The PEN Ten: An Interview with Jean Kyoung Frazier
1. What was the first book or piece of writing that had a profound impact on you?
Skee-Lo’s “I Wish.” I was 10, and my big cousin Andrew was my hero so I was always sneaking onto his computer to see what songs he’d downloaded off of Limewire. I don’t know if I’ll ever be able to get those opening lines out of my head—“I wish I was a little bit taller / I wish I was a baller / I wish I had a girl who looked good / I would call her.” Swagger, longing, vulnerable, yet still playful, tons of flow, everyday humanity—all in four short sentences.
2. What does your creative process look like? How do you maintain momentum and remain inspired?
Loud music and lots of nervous movement. I’m always awake early as hell, before the sun is completely up, so just picture me at 5:30am pacing a nonsensical route through my living room and kitchen, listening to one of two of my Spotify playlists (“Technology Is Fun” or “Beep Bop,”—both contain bangers only). Sometimes, I might do this anxious walking outside on the sidewalk. If I’m lucky, I can take my roommate’s dog with me, and he makes me look less like the local neighborhood weirdo and more like a nice gal just on a morning stroll with her furry pal.
When I wake up, I just have so much energy that I need to move and tire myself out so that I can comfortably sit still and focus on whatever Word document is at the center of my life. By 9am, I usually feel like I’ve lived an entire day. This is usually when I take my first power nap.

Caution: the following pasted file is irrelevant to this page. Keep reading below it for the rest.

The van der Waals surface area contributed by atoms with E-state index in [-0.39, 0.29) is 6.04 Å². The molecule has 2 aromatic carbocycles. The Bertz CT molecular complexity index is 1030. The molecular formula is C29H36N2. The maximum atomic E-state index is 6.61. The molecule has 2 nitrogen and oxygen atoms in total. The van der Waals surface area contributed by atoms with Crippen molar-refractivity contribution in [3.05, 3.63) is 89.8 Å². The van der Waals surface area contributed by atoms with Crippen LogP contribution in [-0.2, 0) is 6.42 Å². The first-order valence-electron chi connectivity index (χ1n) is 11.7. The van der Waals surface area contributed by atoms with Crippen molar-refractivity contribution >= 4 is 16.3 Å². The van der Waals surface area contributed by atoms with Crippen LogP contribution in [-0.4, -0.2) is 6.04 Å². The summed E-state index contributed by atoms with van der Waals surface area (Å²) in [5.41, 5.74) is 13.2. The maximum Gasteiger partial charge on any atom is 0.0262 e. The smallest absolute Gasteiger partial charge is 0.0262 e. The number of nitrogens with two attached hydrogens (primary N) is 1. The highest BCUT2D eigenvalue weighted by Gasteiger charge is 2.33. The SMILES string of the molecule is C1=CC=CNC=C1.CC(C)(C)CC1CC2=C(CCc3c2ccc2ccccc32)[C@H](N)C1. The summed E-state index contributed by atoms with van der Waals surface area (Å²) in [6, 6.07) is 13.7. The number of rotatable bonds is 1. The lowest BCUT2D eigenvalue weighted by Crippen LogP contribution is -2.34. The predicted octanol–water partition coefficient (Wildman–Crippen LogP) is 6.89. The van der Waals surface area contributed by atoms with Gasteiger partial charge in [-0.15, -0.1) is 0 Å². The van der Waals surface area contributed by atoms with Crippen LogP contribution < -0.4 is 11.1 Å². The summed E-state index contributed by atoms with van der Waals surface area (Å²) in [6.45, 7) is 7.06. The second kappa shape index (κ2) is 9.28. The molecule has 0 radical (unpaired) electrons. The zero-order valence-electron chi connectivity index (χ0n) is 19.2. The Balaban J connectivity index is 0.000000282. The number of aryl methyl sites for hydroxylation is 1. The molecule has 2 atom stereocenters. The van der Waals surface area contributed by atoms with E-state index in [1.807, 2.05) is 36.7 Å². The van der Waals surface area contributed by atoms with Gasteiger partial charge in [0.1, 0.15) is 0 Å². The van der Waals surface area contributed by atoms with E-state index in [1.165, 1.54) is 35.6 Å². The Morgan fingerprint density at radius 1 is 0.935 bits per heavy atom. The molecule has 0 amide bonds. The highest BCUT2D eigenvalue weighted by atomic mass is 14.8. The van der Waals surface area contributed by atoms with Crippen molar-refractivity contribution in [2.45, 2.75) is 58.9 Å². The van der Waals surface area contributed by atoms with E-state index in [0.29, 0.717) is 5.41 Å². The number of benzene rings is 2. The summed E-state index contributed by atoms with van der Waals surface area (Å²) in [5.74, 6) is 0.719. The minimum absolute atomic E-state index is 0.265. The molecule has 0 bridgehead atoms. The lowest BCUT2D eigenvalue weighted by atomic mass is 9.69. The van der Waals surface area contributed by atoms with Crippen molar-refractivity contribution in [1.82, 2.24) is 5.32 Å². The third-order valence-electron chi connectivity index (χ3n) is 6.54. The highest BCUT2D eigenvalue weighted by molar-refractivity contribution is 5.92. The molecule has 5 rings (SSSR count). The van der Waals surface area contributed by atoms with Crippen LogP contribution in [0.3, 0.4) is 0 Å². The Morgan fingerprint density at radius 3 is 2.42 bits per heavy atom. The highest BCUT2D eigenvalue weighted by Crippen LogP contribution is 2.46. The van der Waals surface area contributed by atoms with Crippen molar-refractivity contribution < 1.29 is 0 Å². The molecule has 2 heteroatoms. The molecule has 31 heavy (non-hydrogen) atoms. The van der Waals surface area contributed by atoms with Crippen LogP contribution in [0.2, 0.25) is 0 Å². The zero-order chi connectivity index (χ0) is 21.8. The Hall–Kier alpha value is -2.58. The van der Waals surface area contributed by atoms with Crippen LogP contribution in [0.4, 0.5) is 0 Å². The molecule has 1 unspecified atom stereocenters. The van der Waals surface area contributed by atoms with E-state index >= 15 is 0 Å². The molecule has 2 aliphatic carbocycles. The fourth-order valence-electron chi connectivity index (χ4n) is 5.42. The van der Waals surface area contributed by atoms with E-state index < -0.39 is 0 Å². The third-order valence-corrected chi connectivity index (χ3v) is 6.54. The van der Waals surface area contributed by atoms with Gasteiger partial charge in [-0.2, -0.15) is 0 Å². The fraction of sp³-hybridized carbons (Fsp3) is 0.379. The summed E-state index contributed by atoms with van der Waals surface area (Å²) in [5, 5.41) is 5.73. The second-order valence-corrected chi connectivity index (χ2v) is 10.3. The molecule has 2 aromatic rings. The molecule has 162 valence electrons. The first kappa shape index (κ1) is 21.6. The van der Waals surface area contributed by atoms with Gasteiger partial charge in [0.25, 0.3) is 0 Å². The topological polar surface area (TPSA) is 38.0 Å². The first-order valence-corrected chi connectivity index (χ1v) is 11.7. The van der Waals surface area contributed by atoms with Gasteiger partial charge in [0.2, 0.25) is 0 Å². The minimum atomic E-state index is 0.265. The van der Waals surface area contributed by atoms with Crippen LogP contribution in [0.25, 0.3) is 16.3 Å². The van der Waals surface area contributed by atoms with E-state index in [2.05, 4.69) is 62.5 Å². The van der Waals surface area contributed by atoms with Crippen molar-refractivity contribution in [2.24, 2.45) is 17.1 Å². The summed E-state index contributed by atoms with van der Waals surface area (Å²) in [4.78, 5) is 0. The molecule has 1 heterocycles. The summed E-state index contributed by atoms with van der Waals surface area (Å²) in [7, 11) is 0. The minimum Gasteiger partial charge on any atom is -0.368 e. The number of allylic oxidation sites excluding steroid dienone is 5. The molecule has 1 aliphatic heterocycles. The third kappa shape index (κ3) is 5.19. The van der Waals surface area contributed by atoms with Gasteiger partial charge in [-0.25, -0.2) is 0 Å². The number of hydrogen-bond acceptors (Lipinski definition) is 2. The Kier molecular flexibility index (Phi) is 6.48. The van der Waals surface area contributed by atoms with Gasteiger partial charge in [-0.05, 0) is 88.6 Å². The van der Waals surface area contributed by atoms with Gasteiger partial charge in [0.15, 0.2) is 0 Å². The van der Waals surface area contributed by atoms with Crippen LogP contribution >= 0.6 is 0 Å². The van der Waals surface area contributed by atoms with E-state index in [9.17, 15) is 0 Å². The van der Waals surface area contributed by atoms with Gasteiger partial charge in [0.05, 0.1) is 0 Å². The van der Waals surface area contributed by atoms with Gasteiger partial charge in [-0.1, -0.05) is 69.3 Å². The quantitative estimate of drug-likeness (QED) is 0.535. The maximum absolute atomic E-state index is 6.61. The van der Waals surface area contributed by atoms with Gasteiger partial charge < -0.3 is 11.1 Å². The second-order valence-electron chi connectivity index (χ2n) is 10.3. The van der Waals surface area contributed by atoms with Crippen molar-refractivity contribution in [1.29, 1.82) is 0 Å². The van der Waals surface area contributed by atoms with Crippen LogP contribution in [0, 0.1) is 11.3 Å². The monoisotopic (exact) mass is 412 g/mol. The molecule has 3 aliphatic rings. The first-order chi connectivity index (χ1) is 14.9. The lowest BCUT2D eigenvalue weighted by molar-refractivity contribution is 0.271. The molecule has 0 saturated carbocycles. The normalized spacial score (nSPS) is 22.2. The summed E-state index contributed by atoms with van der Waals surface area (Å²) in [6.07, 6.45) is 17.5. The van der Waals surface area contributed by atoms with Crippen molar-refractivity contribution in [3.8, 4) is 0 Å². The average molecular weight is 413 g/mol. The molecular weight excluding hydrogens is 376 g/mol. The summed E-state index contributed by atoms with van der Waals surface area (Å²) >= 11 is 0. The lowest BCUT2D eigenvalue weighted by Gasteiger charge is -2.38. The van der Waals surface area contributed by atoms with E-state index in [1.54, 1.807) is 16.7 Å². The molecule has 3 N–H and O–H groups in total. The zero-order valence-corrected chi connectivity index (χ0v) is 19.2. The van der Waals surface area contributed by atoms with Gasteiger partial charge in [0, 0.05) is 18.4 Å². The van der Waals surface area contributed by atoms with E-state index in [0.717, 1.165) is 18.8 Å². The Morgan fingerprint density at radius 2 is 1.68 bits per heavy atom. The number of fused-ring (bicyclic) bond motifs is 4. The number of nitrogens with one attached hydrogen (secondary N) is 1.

Basically, what I’m trying to say is that I don’t really have a firm creative process, and I am very much still trying to figure out how to do the three things that I value at once—be productive, write shit that means something to me, and feel at peace. I do have to believe I can do all three, even if the evidence continues to stack against this.
“Just don’t give a fuck. Honestly, things will be so easy for you if you can just truly not give a fuck. . . It’s easy, especially as a young writer, to get sick when thinking about what others’ opinions are of both you and your work, to allow your self-worth to get tangled up in this.”
3. What is one book or piece of writing you love that readers might not know about?
So Many Olympic Exertions by Anelise Chen. You don’t know me, but trust me. Read it.
4. What is your favorite bookstore or library?
All through college, whenever I was bored or restless, I’d hop on my bike and cruise over to the Los Angeles Central Library. I have so many memories from the ages of 18 to 23 doing that same bike ride, sitting at the same table, taking sips of Red Bull whenever security wasn’t looking, and reading, reading, reading. I bet that at least half of the books I’ve read in my adult life were read in that library. I’d often take detours on the bike ride back to my place.